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The blind skateboarder challenging misconceptions about sight and sport

By Amy Woodyatt, CNN Video by Jarrod Williams, CNN

Dan Mancina is a skateboarder whose jaw-dropping videos rack up hundreds of thousands of views.

He has a loyal following on Instagram, all eager to see him landing jumps and all sorts of skillful tricks.

Mancina also happens to be blind — and videos of him using his white cane as he boards inspires curiosity and admiration from fans around the world.

“I’ve lost my vision slowly throughout my life,” he told CNN Sport, explaining that it wasn’t until his mid-20s that his condition — a neurodegenerative eye disease called retinitis pigmentosa — started to affect his dayto-day life, stopping him from driving and biking.

“Eventually [I] got to the point where I didn’t think I could leave the house without a person, like a human guide or somebody, a friend. I couldn’t even walk around my own block and stuff like that,” the 35-year-old added.

“I’m trying to figure out “what is a blind person? What can a blind person do?”

The Michigan native started skating at seven, but got into it more seriously at 13, developing a love for the sport which he says helps him express himself.

“You can do it by yourself if you want to, or with friends, and just kind of be in your own little world,” he said.

Mancina, who had dreams of being a pro-skateboarder, stopped skating for a couple of years. This period, he said, was his “lowest point.”

But orientation and mobility training helped him gain confidence and, slowly, he returned to doing what he loved, fishing, spending time outdoors and, of course, skateboarding.

A gradual rebuild

“I really thought skateboarding was done and out of my life and in my past,” the American, who counts Adidas as one of his sponsors, said.

“I didn’t think I’d be able get the same things out of it that I did when I was sighted, or be able to really progress or push myself.”

He started filming short videos of his progress and posting on Instagram and Youtube and met a new group of people to skate with, gaining enough confidence to return to the streets.

“It just took me actually trying it, and doing it and then realizing I can get those things out of it,” he added.

“I’m going through these realizations about my blindness and myself and realizing: I’m still the same person and I can still do all the things that I love. I just had to do them a little bit different.”

Now, Mancina wants to challenge misconceptions around blindness and create spaces where visually impaired people can enjoy the sport.

“I wanted to build the first fully adaptive skatepark designed around visual impairments, so I started a foundation called ‘Keep Pushing Incorporated‘ and have been raising money ever since [for] a few years now,” he said.

The park, set to be built in Mancina’s home state of Michigan, will use adaptive methods, such as increasing the size of obstacles, adding contrast to obstacles and using auditory cues to make it safe and accessible.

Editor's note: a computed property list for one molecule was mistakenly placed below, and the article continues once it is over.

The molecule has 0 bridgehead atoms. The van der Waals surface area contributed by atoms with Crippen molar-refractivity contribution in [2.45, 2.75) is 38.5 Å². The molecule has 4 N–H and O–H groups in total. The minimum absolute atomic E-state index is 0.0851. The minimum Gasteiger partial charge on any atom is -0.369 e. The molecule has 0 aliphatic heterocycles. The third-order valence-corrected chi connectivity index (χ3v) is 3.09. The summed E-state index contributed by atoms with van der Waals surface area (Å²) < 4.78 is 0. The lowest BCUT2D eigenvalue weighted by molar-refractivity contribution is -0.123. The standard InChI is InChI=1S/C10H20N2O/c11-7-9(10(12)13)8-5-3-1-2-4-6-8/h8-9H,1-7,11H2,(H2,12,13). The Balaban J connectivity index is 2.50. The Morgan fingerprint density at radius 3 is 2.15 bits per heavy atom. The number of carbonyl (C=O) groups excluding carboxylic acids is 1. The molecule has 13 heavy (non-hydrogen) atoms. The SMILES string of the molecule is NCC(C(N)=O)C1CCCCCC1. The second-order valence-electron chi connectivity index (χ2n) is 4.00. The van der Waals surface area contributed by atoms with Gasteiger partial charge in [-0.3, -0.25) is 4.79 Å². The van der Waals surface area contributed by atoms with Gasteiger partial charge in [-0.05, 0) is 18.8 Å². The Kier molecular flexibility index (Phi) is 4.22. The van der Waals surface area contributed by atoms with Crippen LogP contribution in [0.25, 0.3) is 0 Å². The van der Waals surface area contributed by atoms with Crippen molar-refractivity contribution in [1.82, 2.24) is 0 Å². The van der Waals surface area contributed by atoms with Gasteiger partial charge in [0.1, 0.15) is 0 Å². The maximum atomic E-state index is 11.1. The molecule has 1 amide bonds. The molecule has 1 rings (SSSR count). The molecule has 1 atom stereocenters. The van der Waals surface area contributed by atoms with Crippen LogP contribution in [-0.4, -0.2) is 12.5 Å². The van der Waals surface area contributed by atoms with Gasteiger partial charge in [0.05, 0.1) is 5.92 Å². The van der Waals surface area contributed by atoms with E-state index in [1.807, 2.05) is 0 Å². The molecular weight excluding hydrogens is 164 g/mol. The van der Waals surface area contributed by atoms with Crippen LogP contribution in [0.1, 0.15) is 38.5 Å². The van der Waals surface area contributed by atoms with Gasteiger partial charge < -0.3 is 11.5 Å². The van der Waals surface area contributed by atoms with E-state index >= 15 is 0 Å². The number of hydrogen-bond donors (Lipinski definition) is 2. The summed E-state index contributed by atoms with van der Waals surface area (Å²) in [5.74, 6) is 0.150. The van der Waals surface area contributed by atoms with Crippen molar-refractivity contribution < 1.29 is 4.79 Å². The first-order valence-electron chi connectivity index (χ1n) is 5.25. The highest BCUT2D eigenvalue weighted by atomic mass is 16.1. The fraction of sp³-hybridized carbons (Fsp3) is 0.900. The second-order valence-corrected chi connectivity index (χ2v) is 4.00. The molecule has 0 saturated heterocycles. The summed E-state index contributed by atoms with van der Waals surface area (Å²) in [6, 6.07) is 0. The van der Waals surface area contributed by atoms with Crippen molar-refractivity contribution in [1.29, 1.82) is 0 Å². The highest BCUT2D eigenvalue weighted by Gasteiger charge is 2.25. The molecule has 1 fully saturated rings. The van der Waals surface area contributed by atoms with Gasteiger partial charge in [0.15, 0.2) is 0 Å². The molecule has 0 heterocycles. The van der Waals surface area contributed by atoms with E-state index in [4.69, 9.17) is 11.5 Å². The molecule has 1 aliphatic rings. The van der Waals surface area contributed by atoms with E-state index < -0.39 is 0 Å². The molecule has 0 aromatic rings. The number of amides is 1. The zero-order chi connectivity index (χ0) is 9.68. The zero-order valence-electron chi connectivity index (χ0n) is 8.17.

“[The] ledges are really long and flat bars are really long, the quarter pipes are really wide.

“So there’s kind of more time to figure out where you are in the park, find your way around, easier to get on and off rails for wheelchairs and using a lot of contrast too, is important for those who have a little bit of residual vision between the ramps and the ground,” he explained.

Mancina has raised around $40,000 for the park, and after pouring concrete this fall, hopes to be running skate workshops by next spring and summer.

With a spacious layout and tactile ground, Mancina is building the park with blind schools, organizations, rehabilitation centers, and other adaptive sports organizations in mind.

“They should have access to everything, just like every other child,” he said. “Skateboarding is just one of those things — you know, it’s not for everybody, but there are going to be those kids who want to skate.

“I’m honored and hopefully I can be a voice for our community. That’s why I started my social media stuff, to change the perception of the visually impaired.

“I noticed a big difference in the way people treated me as a sighted person compared to a blind person,” he said, explaining that some people have lower expectations of what a blind person can achieve.

“Some people think it’s crazy and not possible to skate. It’s not that crazy … in my head. It’s just, I enjoy skating. So I’m going to do it. So I encourage people to think that way — don’t let other people dictate your life and decide what you can and can’t do. You know, it’s all up to you.”

As for the future, Mancina has lots of plans.

“Number one is just skating as long as I can and keep being able to live this life for as long as I can,” he said.

“Keep filming parts [is goal] number one, and then keep progressing, all that stuff, and then working towards getting skateboarding in the Paralympics.”

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Article Topic Follows: Sports

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